Taking preventive measures and adopting a healthy lifestyle can lower the risk of experiencing middle back pain. If you, your child, or any of your loved one experiences thoracic pain or middle back pain, reach out to a doctor immediately. Getting an early diagnosis is the first step toward mitigating or completely curing the pain.

Effective Stretches to Relieve Middle Back Pain

Middle back pain impacts three main muscle groups called the latissimus dorsi, middle trapezius, and rhomboids. These muscles work together to control the movements of the shoulder joints and girdle. The pain usually results from long hours of sitting at work or at school. Stretching your back every now and then can help you maintain proper flexibility, reduce muscle tension, and prevent potential discomfort.

Doing a 5 to 10 minute warm-up before an exercise is necessary to prevent muscle strain. Perform light cardio workouts and engage your upper and middle back and shoulder joints to perform shoulder shrugs, spine twist, and arm circles. Once your muscles are warmed up, perform the following stretches.

1. Cat-Cow Pose

Yoga exercise - Cat pose - Bidalasana - Female

The cat-cow pose combines two different types of yoga, and it is intended to stretch the mid-back muscles and mobilize your spine. Kneel straight and put your hands on the ground with arms straight, your hips over the knees and shoulders over the hands. Exhale and lift your middle back upward like a cat, slightly lower your head, and curl your pelvis inward. Next, inhale and tile your tailbone upward, raise your head, and curve your lower back. Repeat the exercise three to five times.

2. Seated Mid-Back Stretches


Seated mid-back stretches can be performed just about anywhere, even when sitting at your work station. Perform this exercise whenever you feel tension in your mid-back muscles. Clasp your hands in front and elevate them to your shoulder height, rolling your shoulders forward to an extent. Hold the pose for a bit and then release.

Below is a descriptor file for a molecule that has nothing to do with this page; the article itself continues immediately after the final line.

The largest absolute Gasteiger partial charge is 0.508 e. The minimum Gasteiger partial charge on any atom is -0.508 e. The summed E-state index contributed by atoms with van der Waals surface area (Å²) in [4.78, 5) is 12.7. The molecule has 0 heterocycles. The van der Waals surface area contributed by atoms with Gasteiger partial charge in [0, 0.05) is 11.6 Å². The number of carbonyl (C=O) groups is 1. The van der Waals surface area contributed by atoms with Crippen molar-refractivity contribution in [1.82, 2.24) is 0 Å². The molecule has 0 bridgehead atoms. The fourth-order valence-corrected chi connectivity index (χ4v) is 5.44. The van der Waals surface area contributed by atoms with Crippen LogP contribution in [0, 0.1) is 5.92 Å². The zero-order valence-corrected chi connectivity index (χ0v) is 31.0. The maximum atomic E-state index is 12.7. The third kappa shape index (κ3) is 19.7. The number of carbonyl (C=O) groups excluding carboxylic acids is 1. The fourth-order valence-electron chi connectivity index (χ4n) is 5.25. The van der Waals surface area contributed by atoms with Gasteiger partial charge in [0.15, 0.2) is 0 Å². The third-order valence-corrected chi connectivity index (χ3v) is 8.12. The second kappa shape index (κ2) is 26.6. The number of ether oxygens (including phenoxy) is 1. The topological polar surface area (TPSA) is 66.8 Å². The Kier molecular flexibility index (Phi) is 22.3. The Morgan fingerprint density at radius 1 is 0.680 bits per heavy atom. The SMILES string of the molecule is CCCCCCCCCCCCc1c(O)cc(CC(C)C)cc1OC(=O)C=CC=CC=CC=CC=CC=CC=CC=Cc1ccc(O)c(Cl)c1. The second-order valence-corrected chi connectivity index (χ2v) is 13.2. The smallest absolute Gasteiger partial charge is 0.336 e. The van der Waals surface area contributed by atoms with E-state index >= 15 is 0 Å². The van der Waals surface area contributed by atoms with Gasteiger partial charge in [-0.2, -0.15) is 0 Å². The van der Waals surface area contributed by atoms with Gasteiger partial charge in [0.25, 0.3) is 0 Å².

3. Monkey Lat Stretch

woman hanging with hands on a pole

In the monkey lat stretches, gravity is used to stretch the back muscles and decompress the spine. This stretched relaxes the muscles after a heavy workout at gym or a long day of sitting on a chair. Grab an overhead bar and bend your legs to hang, so that your weight is supported only by your arms. Hang for 20 to 60 seconds and transfer your weight slowly back onto your feet, making sure not to drop off the bar. If you are unable to support your weight safely with only your arms, transfer some of your weight to your toes or feet. This stretch can also be combined with shoulder shrugs.

Performing these stretches on a daily or as needed basis can lower your risk of experiencing serious middle back pain. Make sure to eat a healthy diet to stay in good physical condition and engage in regular exercise to keep your joints and muscles strong.

Author Bio:

For the past several years, William Johnson has been working at The Spine Institute. After graduating from University of Arizona with a degree in health sciences, William Johnson worked in several health care organizations and conducted countless family counseling sessions. At Beverly Hills’ Spine surgeon, he oversees the agency’s quality control procedures and ensures that the company follows its mission in letter and spirit. William Johnson has also written and published several articles on spine care.